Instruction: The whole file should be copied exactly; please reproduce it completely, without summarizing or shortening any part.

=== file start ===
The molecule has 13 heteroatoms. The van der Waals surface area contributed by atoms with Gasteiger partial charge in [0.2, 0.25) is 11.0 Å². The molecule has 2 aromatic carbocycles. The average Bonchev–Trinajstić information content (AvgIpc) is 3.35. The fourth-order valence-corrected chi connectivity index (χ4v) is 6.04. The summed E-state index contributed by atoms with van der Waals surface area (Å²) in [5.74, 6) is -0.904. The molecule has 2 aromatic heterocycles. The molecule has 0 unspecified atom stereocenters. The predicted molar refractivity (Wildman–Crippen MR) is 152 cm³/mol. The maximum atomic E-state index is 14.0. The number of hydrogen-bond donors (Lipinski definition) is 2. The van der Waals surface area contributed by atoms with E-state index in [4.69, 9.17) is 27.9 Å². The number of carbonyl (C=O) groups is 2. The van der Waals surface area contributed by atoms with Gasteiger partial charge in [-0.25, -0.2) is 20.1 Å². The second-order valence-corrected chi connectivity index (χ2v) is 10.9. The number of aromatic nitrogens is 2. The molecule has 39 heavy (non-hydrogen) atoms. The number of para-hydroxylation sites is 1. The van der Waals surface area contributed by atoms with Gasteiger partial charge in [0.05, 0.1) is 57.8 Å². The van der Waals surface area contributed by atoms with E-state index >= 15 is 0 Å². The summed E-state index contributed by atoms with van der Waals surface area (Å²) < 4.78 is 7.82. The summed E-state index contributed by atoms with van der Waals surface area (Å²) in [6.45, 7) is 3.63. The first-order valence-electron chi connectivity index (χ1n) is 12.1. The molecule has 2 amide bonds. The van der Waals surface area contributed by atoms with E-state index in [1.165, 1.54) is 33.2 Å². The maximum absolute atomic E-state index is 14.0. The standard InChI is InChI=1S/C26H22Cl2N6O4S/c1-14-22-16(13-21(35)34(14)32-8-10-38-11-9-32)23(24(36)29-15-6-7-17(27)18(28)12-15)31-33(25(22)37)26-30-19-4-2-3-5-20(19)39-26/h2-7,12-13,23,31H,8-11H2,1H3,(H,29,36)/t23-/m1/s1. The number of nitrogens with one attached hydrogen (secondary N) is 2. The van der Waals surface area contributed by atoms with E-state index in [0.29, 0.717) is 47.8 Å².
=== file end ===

The molecule has 13 heteroatoms. The van der Waals surface area contributed by atoms with Gasteiger partial charge in [0.2, 0.25) is 11.0 Å². The molecule has 2 aromatic carbocycles. The average Bonchev–Trinajstić information content (AvgIpc) is 3.35. The fourth-order valence-corrected chi connectivity index (χ4v) is 6.04. The summed E-state index contributed by atoms with van der Waals surface area (Å²) in [5.74, 6) is -0.904. The molecule has 2 aromatic heterocycles. The molecule has 0 unspecified atom stereocenters. The predicted molar refractivity (Wildman–Crippen MR) is 152 cm³/mol. The maximum atomic E-state index is 14.0. The number of hydrogen-bond donors (Lipinski definition) is 2. The van der Waals surface area contributed by atoms with E-state index in [4.69, 9.17) is 27.9 Å². The number of carbonyl (C=O) groups is 2. The van der Waals surface area contributed by atoms with Gasteiger partial charge in [-0.25, -0.2) is 20.1 Å². The second-order valence-corrected chi connectivity index (χ2v) is 10.9. The number of aromatic nitrogens is 2. The molecule has 39 heavy (non-hydrogen) atoms. The number of para-hydroxylation sites is 1. The van der Waals surface area contributed by atoms with Gasteiger partial charge in [0.05, 0.1) is 57.8 Å². The van der Waals surface area contributed by atoms with E-state index >= 15 is 0 Å². The summed E-state index contributed by atoms with van der Waals surface area (Å²) < 4.78 is 7.82. The summed E-state index contributed by atoms with van der Waals surface area (Å²) in [6.45, 7) is 3.63. The first-order valence-electron chi connectivity index (χ1n) is 12.1. The molecule has 2 amide bonds. The van der Waals surface area contributed by atoms with E-state index in [1.165, 1.54) is 33.2 Å². The maximum absolute atomic E-state index is 14.0. The standard InChI is InChI=1S/C26H22Cl2N6O4S/c1-14-22-16(13-21(35)34(14)32-8-10-38-11-9-32)23(24(36)29-15-6-7-17(27)18(28)12-15)31-33(25(22)37)26-30-19-4-2-3-5-20(19)39-26/h2-7,12-13,23,31H,8-11H2,1H3,(H,29,36)/t23-/m1/s1. The number of nitrogens with one attached hydrogen (secondary N) is 2. The van der Waals surface area contributed by atoms with E-state index in [0.29, 0.717) is 47.8 Å².